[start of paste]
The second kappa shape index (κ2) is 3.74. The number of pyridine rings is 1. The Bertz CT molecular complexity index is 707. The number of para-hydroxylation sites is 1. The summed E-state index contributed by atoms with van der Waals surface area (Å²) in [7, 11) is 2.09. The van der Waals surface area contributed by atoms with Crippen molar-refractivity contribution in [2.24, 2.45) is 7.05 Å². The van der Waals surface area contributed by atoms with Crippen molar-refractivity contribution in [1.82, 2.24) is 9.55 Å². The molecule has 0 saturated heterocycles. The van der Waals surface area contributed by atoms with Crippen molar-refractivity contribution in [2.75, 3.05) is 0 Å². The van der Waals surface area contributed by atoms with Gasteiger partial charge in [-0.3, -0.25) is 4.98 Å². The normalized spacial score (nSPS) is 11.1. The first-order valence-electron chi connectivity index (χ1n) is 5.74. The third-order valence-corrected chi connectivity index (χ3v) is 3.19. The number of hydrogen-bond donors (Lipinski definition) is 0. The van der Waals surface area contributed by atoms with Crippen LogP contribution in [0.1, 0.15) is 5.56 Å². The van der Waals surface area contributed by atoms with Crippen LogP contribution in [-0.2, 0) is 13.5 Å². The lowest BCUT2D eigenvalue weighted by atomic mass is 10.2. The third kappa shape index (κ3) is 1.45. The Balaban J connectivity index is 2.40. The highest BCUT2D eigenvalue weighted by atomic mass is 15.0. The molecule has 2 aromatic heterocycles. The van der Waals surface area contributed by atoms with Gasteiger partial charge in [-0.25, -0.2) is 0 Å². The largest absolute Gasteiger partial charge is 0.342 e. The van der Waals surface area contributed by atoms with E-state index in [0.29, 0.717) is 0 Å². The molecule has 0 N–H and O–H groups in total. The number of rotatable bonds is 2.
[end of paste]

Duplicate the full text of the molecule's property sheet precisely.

The second kappa shape index (κ2) is 3.74. The number of pyridine rings is 1. The Bertz CT molecular complexity index is 707. The number of para-hydroxylation sites is 1. The summed E-state index contributed by atoms with van der Waals surface area (Å²) in [7, 11) is 2.09. The van der Waals surface area contributed by atoms with Crippen molar-refractivity contribution in [2.24, 2.45) is 7.05 Å². The van der Waals surface area contributed by atoms with Crippen molar-refractivity contribution in [1.82, 2.24) is 9.55 Å². The molecule has 0 saturated heterocycles. The van der Waals surface area contributed by atoms with Crippen molar-refractivity contribution in [2.75, 3.05) is 0 Å². The van der Waals surface area contributed by atoms with Gasteiger partial charge in [-0.3, -0.25) is 4.98 Å². The normalized spacial score (nSPS) is 11.1. The first-order valence-electron chi connectivity index (χ1n) is 5.74. The third-order valence-corrected chi connectivity index (χ3v) is 3.19. The number of hydrogen-bond donors (Lipinski definition) is 0. The van der Waals surface area contributed by atoms with Crippen LogP contribution in [0.1, 0.15) is 5.56 Å². The van der Waals surface area contributed by atoms with Crippen LogP contribution in [-0.2, 0) is 13.5 Å². The lowest BCUT2D eigenvalue weighted by atomic mass is 10.2. The third kappa shape index (κ3) is 1.45. The Balaban J connectivity index is 2.40. The highest BCUT2D eigenvalue weighted by atomic mass is 15.0. The molecule has 2 aromatic heterocycles. The van der Waals surface area contributed by atoms with Gasteiger partial charge in [-0.25, -0.2) is 0 Å². The largest absolute Gasteiger partial charge is 0.342 e. The van der Waals surface area contributed by atoms with E-state index in [0.29, 0.717) is 0 Å². The molecule has 0 N–H and O–H groups in total. The number of rotatable bonds is 2.